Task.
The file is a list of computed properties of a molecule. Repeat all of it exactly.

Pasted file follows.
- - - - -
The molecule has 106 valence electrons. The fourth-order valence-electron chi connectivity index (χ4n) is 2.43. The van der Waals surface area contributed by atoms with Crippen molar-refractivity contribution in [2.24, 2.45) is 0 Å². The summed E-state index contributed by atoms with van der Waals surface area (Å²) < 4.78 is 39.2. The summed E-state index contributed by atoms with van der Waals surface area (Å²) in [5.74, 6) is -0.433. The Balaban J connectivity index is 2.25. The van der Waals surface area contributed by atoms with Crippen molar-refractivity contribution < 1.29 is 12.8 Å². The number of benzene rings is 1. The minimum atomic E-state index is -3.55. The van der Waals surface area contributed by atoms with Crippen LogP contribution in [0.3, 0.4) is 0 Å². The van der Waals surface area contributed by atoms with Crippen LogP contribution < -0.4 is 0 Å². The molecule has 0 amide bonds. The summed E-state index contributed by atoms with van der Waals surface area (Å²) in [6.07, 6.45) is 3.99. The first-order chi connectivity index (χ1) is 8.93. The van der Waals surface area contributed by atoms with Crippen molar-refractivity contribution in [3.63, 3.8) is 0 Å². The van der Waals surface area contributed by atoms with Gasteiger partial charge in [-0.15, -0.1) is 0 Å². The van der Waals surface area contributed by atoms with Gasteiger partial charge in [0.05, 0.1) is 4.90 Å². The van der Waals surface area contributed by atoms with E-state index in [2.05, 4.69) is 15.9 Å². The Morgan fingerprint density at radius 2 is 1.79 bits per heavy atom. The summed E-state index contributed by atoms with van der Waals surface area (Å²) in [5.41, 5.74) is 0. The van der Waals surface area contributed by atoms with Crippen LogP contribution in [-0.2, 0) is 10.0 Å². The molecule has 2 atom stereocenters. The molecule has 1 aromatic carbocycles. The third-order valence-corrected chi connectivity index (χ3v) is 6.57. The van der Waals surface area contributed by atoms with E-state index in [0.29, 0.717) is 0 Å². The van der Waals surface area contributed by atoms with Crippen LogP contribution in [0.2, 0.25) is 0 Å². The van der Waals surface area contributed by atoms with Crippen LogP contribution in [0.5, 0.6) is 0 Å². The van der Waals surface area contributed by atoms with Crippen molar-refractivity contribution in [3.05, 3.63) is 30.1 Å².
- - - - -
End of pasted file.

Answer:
The molecule has 106 valence electrons. The fourth-order valence-electron chi connectivity index (χ4n) is 2.43. The van der Waals surface area contributed by atoms with Crippen molar-refractivity contribution in [2.24, 2.45) is 0 Å². The summed E-state index contributed by atoms with van der Waals surface area (Å²) < 4.78 is 39.2. The summed E-state index contributed by atoms with van der Waals surface area (Å²) in [5.74, 6) is -0.433. The Balaban J connectivity index is 2.25. The van der Waals surface area contributed by atoms with Crippen molar-refractivity contribution < 1.29 is 12.8 Å². The number of benzene rings is 1. The minimum atomic E-state index is -3.55. The van der Waals surface area contributed by atoms with Crippen LogP contribution in [0.3, 0.4) is 0 Å². The van der Waals surface area contributed by atoms with Crippen LogP contribution < -0.4 is 0 Å². The molecule has 0 amide bonds. The summed E-state index contributed by atoms with van der Waals surface area (Å²) in [6.07, 6.45) is 3.99. The first-order chi connectivity index (χ1) is 8.93. The van der Waals surface area contributed by atoms with Crippen molar-refractivity contribution in [3.63, 3.8) is 0 Å². The van der Waals surface area contributed by atoms with Gasteiger partial charge in [-0.15, -0.1) is 0 Å². The van der Waals surface area contributed by atoms with Gasteiger partial charge in [0.05, 0.1) is 4.90 Å². The van der Waals surface area contributed by atoms with E-state index in [2.05, 4.69) is 15.9 Å². The Morgan fingerprint density at radius 2 is 1.79 bits per heavy atom. The summed E-state index contributed by atoms with van der Waals surface area (Å²) in [5.41, 5.74) is 0. The van der Waals surface area contributed by atoms with Crippen LogP contribution in [-0.2, 0) is 10.0 Å². The molecule has 2 atom stereocenters. The molecule has 1 aromatic carbocycles. The third-order valence-corrected chi connectivity index (χ3v) is 6.57. The van der Waals surface area contributed by atoms with E-state index in [0.29, 0.717) is 0 Å². The van der Waals surface area contributed by atoms with Crippen LogP contribution in [0.2, 0.25) is 0 Å². The van der Waals surface area contributed by atoms with Crippen LogP contribution in [0.5, 0.6) is 0 Å². The van der Waals surface area contributed by atoms with Crippen molar-refractivity contribution in [3.05, 3.63) is 30.1 Å².